It’s been a revelation. And the worst thing they could have ever brought out.
Facebook Live has changed the way the media can report news.
It’s been making headlines a lot over recent months after a 74-year-old man was murdered live on Facebook.
But it does a lot of good too. It means people on their coffee break can watch a breaking story unfold in front of them, filmed not just by journalists, but people on the ground.
I watched fighting in Marseille as England fans were attacked during the Euros last year. The story hadn’t been picked up by the mainstream media, but as my brother was sat in a bar in France he told me what was happening. I could then watch, live, as mayhem broke out at Old Port.
From a news perspective, it’s a great challenge. I’ve called the police press office on many occasions asking for information on incidents that were currently taking place. They had no idea it was even happening until I sent them a link to the live video, filmed by our newspaper colleagues in Sheffield.
It means we get information very quickly, and if we’re at a scene, we can share that information with thousands of people instantly. It’s like news flashes onto people’s timelines as a story unfolds.
But what’s next for the platform?
Shaky vertical mobile phone footage, filmed too far away to see anything, should be left in 2017.
We work with our regional TV colleagues, BBC Look North (Yorkshire) on multi-camera Facebook Lives. And they look amazing.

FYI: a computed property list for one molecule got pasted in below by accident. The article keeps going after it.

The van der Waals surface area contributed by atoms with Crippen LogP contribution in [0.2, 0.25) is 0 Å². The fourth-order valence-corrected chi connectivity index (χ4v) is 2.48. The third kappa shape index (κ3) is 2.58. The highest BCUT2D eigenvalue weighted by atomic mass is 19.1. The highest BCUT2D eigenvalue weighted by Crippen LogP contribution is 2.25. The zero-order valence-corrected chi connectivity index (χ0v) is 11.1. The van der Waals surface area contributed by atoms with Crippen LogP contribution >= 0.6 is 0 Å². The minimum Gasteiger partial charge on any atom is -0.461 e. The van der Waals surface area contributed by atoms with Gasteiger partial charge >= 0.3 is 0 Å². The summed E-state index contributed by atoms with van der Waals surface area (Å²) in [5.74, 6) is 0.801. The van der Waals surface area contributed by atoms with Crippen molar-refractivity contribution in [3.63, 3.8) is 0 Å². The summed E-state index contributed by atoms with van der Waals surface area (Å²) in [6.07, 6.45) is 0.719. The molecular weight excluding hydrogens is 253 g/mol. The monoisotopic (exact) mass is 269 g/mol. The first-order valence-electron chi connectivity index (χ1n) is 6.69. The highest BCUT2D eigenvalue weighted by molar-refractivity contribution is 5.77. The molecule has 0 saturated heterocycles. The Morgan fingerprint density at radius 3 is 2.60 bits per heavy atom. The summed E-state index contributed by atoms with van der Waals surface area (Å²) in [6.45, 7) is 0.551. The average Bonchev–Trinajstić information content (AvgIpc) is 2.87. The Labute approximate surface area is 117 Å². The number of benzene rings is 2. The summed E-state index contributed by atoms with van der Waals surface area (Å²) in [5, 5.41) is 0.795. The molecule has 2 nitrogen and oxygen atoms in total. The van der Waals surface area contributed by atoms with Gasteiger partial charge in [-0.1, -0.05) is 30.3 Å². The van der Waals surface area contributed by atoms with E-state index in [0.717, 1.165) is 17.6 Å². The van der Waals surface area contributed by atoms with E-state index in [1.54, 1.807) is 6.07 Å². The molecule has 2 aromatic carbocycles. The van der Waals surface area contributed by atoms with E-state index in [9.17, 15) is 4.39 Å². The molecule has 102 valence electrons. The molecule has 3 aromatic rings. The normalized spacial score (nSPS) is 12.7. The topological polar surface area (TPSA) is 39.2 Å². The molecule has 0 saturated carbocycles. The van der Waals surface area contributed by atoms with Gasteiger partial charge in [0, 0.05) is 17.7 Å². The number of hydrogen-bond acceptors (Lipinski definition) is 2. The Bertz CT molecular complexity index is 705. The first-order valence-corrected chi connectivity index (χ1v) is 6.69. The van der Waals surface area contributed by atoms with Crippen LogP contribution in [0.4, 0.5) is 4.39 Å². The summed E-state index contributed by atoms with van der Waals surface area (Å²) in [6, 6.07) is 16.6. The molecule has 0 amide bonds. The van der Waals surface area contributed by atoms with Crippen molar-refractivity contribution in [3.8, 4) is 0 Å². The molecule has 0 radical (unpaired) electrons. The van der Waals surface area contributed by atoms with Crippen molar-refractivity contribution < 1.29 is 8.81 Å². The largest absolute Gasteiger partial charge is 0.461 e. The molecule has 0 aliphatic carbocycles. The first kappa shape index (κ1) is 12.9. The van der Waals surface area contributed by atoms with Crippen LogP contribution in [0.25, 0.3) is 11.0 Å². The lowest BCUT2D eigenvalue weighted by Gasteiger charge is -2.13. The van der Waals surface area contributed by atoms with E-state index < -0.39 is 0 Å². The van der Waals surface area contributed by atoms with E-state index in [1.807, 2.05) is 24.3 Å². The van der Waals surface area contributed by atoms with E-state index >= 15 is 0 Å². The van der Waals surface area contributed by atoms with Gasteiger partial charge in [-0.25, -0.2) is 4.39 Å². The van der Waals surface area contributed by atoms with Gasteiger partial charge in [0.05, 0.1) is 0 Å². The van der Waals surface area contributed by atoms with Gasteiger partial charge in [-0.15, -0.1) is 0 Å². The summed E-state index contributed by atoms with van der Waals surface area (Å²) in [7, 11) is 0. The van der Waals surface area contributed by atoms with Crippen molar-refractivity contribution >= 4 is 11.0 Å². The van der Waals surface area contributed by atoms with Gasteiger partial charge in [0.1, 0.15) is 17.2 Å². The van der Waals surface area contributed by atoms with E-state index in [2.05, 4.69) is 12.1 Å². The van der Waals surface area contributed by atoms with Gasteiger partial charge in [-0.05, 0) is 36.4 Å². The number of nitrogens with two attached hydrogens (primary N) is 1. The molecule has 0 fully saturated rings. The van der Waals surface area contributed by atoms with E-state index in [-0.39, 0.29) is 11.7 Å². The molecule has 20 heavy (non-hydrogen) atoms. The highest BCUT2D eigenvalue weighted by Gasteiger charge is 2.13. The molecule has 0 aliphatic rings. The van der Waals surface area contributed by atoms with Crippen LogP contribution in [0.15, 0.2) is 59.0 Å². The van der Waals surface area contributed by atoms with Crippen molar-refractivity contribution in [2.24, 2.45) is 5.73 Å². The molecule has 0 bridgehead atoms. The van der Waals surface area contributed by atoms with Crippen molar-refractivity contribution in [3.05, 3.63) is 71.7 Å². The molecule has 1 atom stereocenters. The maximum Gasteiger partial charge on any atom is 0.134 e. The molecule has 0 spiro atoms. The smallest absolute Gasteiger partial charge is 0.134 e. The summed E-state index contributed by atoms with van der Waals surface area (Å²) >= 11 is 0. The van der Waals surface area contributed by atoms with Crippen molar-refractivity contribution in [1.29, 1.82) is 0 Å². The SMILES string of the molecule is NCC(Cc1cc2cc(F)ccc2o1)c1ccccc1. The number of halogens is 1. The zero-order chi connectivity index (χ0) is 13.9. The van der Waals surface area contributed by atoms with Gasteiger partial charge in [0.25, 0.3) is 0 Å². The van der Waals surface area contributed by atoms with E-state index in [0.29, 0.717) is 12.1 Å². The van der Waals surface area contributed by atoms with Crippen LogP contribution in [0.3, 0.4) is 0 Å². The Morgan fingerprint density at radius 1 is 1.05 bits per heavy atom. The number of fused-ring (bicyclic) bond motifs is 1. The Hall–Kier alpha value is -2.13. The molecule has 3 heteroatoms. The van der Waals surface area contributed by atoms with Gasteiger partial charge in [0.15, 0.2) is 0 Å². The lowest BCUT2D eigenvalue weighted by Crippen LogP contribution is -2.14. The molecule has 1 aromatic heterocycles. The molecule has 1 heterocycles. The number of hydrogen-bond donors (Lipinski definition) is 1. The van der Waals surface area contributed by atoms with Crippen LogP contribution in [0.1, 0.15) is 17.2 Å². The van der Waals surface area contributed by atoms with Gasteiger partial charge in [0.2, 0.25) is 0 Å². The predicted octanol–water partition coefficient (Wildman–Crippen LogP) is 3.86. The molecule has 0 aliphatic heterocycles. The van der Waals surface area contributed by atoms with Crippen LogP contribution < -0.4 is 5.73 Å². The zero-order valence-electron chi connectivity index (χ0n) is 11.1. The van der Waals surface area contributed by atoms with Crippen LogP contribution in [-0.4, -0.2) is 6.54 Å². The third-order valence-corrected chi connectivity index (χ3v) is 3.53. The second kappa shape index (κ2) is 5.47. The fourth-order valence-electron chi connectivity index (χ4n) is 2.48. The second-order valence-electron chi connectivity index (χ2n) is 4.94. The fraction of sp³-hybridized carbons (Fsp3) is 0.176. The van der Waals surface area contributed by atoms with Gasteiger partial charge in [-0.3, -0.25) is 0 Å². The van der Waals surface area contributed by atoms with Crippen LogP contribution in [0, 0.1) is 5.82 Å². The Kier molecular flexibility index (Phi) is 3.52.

Graphics, high quality sound, and numerous angles makes it look like we meant to do it. This costs a lot of money though. Camera operators, satellite trucks, and a gallery aren’t cheap. Sometimes a phone has to do.
But the audience loved it. And with enough planning, we can share kit and staff with the 18:30 TV bulletin.
I’m spending my week off looking at how we can do something similar, just on a much, much smaller budget.
How do we use a camera instead of a phone to broadcast? Do mobile hotspots deliver enough speed to make the quality watchable? Are we just Facebook Live-ing something that’s just rubbish?
The short answer is that a phone is always in our pockets. Setting a laptop up, with software to load, cameras to plug in, and mobile hotspots to connect is just too complicated. Too bulky. And far too unpredictable.
Film something exciting and people will flock. Even if it’s not the best quality.